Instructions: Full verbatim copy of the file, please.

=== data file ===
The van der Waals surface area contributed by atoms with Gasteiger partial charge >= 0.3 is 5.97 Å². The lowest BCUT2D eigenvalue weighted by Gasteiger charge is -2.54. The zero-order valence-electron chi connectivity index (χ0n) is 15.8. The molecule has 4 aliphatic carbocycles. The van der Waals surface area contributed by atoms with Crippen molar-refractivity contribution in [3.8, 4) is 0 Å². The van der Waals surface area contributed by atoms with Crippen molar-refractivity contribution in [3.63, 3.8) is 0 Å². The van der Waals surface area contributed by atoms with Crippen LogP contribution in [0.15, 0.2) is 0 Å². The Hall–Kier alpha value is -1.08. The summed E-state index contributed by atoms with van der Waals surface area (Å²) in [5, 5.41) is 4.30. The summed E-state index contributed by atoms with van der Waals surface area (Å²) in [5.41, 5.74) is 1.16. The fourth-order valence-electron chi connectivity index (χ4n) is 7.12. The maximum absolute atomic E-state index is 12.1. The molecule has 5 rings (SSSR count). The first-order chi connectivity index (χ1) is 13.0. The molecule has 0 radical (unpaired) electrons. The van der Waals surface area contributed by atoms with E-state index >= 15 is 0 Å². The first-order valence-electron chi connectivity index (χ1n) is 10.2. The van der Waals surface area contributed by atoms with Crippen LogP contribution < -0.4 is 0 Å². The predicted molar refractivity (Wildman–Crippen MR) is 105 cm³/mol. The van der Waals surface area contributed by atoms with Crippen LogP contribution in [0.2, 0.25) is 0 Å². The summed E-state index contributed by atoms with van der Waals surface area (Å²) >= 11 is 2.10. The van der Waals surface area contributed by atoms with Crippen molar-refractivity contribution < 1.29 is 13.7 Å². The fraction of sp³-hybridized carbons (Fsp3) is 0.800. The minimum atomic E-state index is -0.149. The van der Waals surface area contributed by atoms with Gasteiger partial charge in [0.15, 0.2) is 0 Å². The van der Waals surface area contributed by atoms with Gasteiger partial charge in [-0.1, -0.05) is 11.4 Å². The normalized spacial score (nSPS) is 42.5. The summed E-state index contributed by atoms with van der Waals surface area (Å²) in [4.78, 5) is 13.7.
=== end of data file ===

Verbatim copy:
The van der Waals surface area contributed by atoms with Gasteiger partial charge >= 0.3 is 5.97 Å². The lowest BCUT2D eigenvalue weighted by Gasteiger charge is -2.54. The zero-order valence-electron chi connectivity index (χ0n) is 15.8. The molecule has 4 aliphatic carbocycles. The van der Waals surface area contributed by atoms with Crippen molar-refractivity contribution in [3.8, 4) is 0 Å². The van der Waals surface area contributed by atoms with Crippen molar-refractivity contribution in [3.63, 3.8) is 0 Å². The van der Waals surface area contributed by atoms with Crippen LogP contribution in [0.15, 0.2) is 0 Å². The Hall–Kier alpha value is -1.08. The summed E-state index contributed by atoms with van der Waals surface area (Å²) in [5, 5.41) is 4.30. The summed E-state index contributed by atoms with van der Waals surface area (Å²) in [5.41, 5.74) is 1.16. The fourth-order valence-electron chi connectivity index (χ4n) is 7.12. The maximum absolute atomic E-state index is 12.1. The molecule has 5 rings (SSSR count). The first-order chi connectivity index (χ1) is 13.0. The molecule has 0 radical (unpaired) electrons. The van der Waals surface area contributed by atoms with E-state index >= 15 is 0 Å². The first-order valence-electron chi connectivity index (χ1n) is 10.2. The van der Waals surface area contributed by atoms with Crippen LogP contribution < -0.4 is 0 Å². The predicted molar refractivity (Wildman–Crippen MR) is 105 cm³/mol. The van der Waals surface area contributed by atoms with Crippen LogP contribution in [0.2, 0.25) is 0 Å². The summed E-state index contributed by atoms with van der Waals surface area (Å²) >= 11 is 2.10. The van der Waals surface area contributed by atoms with Crippen molar-refractivity contribution < 1.29 is 13.7 Å². The fraction of sp³-hybridized carbons (Fsp3) is 0.800. The minimum atomic E-state index is -0.149. The van der Waals surface area contributed by atoms with Gasteiger partial charge in [0.15, 0.2) is 0 Å². The van der Waals surface area contributed by atoms with Gasteiger partial charge in [-0.1, -0.05) is 11.4 Å². The normalized spacial score (nSPS) is 42.5. The summed E-state index contributed by atoms with van der Waals surface area (Å²) in [4.78, 5) is 13.7.